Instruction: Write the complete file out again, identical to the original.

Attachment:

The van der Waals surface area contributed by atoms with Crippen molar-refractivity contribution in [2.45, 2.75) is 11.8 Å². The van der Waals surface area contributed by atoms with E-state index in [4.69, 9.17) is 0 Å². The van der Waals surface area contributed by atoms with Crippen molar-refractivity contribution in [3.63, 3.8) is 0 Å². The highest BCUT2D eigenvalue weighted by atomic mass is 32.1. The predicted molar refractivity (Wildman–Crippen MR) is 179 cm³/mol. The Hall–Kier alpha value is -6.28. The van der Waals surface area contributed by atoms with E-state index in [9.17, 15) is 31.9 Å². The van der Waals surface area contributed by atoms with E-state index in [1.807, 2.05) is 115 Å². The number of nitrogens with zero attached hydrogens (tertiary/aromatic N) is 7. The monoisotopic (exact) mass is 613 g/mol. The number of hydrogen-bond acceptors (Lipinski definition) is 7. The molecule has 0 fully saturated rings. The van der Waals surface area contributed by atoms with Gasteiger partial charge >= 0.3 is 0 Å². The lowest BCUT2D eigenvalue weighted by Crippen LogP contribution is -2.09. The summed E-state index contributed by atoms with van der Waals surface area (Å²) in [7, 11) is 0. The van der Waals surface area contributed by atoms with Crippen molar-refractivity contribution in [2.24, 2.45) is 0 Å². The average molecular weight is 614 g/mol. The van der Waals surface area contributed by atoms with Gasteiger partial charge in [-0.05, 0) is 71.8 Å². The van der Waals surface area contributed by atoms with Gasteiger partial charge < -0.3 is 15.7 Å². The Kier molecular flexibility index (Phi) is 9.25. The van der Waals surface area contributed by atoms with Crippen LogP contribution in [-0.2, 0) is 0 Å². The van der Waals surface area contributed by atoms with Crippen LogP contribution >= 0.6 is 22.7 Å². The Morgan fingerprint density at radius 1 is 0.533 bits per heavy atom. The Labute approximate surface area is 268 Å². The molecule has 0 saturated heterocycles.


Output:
The van der Waals surface area contributed by atoms with Crippen molar-refractivity contribution in [2.45, 2.75) is 11.8 Å². The van der Waals surface area contributed by atoms with E-state index in [4.69, 9.17) is 0 Å². The van der Waals surface area contributed by atoms with Crippen molar-refractivity contribution in [3.63, 3.8) is 0 Å². The highest BCUT2D eigenvalue weighted by atomic mass is 32.1. The predicted molar refractivity (Wildman–Crippen MR) is 179 cm³/mol. The Hall–Kier alpha value is -6.28. The van der Waals surface area contributed by atoms with E-state index in [9.17, 15) is 31.9 Å². The van der Waals surface area contributed by atoms with E-state index in [1.807, 2.05) is 115 Å². The number of nitrogens with zero attached hydrogens (tertiary/aromatic N) is 7. The monoisotopic (exact) mass is 613 g/mol. The number of hydrogen-bond acceptors (Lipinski definition) is 7. The molecule has 0 fully saturated rings. The van der Waals surface area contributed by atoms with Gasteiger partial charge >= 0.3 is 0 Å². The lowest BCUT2D eigenvalue weighted by Crippen LogP contribution is -2.09. The summed E-state index contributed by atoms with van der Waals surface area (Å²) in [7, 11) is 0. The van der Waals surface area contributed by atoms with Crippen molar-refractivity contribution in [2.24, 2.45) is 0 Å². The average molecular weight is 614 g/mol. The van der Waals surface area contributed by atoms with Gasteiger partial charge in [-0.05, 0) is 71.8 Å². The van der Waals surface area contributed by atoms with Gasteiger partial charge < -0.3 is 15.7 Å². The Kier molecular flexibility index (Phi) is 9.25. The van der Waals surface area contributed by atoms with Crippen LogP contribution in [-0.2, 0) is 0 Å². The van der Waals surface area contributed by atoms with Crippen LogP contribution >= 0.6 is 22.7 Å². The Morgan fingerprint density at radius 1 is 0.533 bits per heavy atom. The Labute approximate surface area is 268 Å². The molecule has 0 saturated heterocycles.